Roman names

Hold onto your hats, especially if you are female…

By Lucius Sestius Quirinalis’ time, most Roman male citizens had three names-

  1. the praenomen – Lucius
  2. the nomen – Sestius
  3. the cognomen – Quirinalis

Unless, of course he had only two, such as Gaius Maecenas….

The praenomen

This was the name chosen for a baby boy by his parents, and there was little choice or opportunity for imagination. Often, the eldest son was named after father or grandfather. The pool of names available was limited too: Lucius, Publius, Marcus, Gaius, Gnaius, Quintus, Sextus and Titus were popular. Less commonly, we find Aulus, Manius, Decimus and Tiberius.

The nomen

This was the main “family” name. Girls were given the feminized form of this name.

The cognomen

At first, it seems that cognomina were given to individuals for a personal reason – maybe a head of striking red hair resulted in a cognomen of “Rufus”. The cognomen “Cicero” means “chickpea” and some people have suggested that an ancestor of the orator Cicero may have had a peculiarly-shaped nose to be awarded this cognomen! Names could also be awarded as an honour after a military victory, such as Publius Scipio Africanus. Pompey the Great was given the cognomen “Magnus” after his meteoric rise under the Dictator Sulla, and used this rather than his father’s cognomen, Strabo. This shows the fluidity and usefulness of cognomina: in a world of almost identical names between the generations, it could be very useful to have a cognomen that made one stand out. The Caecilius Metellus family were numerous and nearly all called Quintus: so we find it useful that so many of them gained cognomina – Pius, Creticus, Dalmaticus, Nepos, Celer….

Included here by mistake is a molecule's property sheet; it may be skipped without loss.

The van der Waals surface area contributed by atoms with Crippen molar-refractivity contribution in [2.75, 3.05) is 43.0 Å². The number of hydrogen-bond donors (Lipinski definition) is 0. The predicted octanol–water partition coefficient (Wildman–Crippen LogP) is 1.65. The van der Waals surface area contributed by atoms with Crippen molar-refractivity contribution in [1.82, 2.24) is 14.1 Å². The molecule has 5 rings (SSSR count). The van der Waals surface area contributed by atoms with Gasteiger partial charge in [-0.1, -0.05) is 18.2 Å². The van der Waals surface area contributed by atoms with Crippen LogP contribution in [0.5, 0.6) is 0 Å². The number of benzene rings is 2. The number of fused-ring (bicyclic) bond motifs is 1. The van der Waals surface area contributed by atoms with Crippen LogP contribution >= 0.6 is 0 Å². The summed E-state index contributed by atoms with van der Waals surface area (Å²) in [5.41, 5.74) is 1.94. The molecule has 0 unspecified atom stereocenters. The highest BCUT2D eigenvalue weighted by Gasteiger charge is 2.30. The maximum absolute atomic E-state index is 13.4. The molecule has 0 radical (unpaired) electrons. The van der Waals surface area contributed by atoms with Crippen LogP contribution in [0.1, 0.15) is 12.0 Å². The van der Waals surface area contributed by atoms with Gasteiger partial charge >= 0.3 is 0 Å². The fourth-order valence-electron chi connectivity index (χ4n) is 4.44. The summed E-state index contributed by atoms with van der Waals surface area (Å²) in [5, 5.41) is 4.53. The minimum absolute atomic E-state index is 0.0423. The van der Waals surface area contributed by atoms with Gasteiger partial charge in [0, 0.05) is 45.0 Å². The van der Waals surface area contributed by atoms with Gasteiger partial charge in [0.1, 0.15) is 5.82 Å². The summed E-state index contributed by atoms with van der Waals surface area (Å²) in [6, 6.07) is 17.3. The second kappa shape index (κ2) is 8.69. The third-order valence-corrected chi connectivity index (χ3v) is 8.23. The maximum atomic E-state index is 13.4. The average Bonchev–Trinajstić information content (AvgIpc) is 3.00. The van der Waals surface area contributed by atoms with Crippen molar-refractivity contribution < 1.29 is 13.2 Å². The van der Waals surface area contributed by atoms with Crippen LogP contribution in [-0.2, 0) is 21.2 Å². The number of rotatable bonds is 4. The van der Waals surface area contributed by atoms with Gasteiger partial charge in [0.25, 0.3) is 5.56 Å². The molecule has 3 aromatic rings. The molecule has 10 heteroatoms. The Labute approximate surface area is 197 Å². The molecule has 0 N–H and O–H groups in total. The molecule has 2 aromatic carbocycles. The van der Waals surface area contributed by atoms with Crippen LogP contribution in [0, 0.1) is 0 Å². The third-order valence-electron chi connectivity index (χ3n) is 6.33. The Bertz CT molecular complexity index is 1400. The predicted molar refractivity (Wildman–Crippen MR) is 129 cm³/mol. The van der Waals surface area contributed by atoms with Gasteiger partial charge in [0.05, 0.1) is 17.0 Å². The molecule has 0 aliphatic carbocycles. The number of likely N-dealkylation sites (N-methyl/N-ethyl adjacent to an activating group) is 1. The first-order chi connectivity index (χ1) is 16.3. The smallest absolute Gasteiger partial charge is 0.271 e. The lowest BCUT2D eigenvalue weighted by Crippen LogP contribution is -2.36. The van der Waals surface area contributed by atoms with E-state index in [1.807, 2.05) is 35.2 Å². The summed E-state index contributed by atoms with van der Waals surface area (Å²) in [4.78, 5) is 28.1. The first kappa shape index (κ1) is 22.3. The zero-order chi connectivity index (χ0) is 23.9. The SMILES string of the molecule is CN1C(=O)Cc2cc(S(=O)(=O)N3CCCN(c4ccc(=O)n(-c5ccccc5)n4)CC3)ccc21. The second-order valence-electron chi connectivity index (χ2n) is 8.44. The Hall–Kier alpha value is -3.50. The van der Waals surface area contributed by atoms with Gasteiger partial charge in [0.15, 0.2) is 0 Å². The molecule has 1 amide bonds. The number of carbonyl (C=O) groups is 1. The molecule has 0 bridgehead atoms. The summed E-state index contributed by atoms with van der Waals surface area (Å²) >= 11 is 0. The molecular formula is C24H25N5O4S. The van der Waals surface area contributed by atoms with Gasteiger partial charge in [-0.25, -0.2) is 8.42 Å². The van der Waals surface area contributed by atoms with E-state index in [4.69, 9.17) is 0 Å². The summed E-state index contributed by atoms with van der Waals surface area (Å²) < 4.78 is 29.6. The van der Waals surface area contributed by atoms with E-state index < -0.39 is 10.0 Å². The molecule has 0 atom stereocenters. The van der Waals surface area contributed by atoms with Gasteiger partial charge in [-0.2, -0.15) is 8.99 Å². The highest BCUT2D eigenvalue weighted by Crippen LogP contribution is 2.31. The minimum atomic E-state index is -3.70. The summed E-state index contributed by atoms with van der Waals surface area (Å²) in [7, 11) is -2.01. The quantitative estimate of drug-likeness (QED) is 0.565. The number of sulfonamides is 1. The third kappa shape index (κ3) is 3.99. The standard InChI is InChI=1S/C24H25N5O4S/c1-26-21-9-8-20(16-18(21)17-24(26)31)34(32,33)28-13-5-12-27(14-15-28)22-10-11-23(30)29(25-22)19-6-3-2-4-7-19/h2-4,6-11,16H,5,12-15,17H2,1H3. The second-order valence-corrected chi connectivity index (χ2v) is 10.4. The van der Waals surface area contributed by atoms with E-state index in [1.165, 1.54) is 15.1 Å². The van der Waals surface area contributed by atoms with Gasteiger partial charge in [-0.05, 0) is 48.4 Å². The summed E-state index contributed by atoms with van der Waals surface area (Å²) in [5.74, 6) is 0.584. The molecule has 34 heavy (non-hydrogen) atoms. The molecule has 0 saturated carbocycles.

Female names

A Roman girl was given the feminine form of her father’s nomen – Tullia, Sestia and so on. But where there was a need, you could add names to make it clear which of your daughters called Tullia you meant. If you had two daughters for example you could add “Major ” and “Minor”. If you had three or more, you could add “Prima” (the first one), “Secunda” (the second one) and “Tertia” (the third one). Sometimes a woman could add her father’s cognomen – Livia Drusilla, Caecilia Metella. You could always make it clear which of the Clodia sisters you were referring to by adding her husband’s name – so “Clodia Metelli” would mean “Clodia, the wife of Metellus”. We know diminutives were used, particularly within a family – Cicero often refers to his daughter Tullia as “Tulliola” (“little Tullia”), and Junia Tertia could be known as “Tertulla” (“little Tertia”). I have yet to find an example of a woman taking her mother’s name, though there are hints. When I have tracked one down, I shall add it!


On the grounds that they were human beings, I have assumed that the Romans used nicknames. Apart from anything else the lack of variety in praenomina must have made this widespread.

So why did Gaius Maecenas only have two names? He was a Roman citizen, after all, living at a time when everybody used at least three names. Some later sources have bestowed an extra name upon him, “Cilnius” but this has been questioned. In the end, as with so much about the Roman world, we don’t really know.

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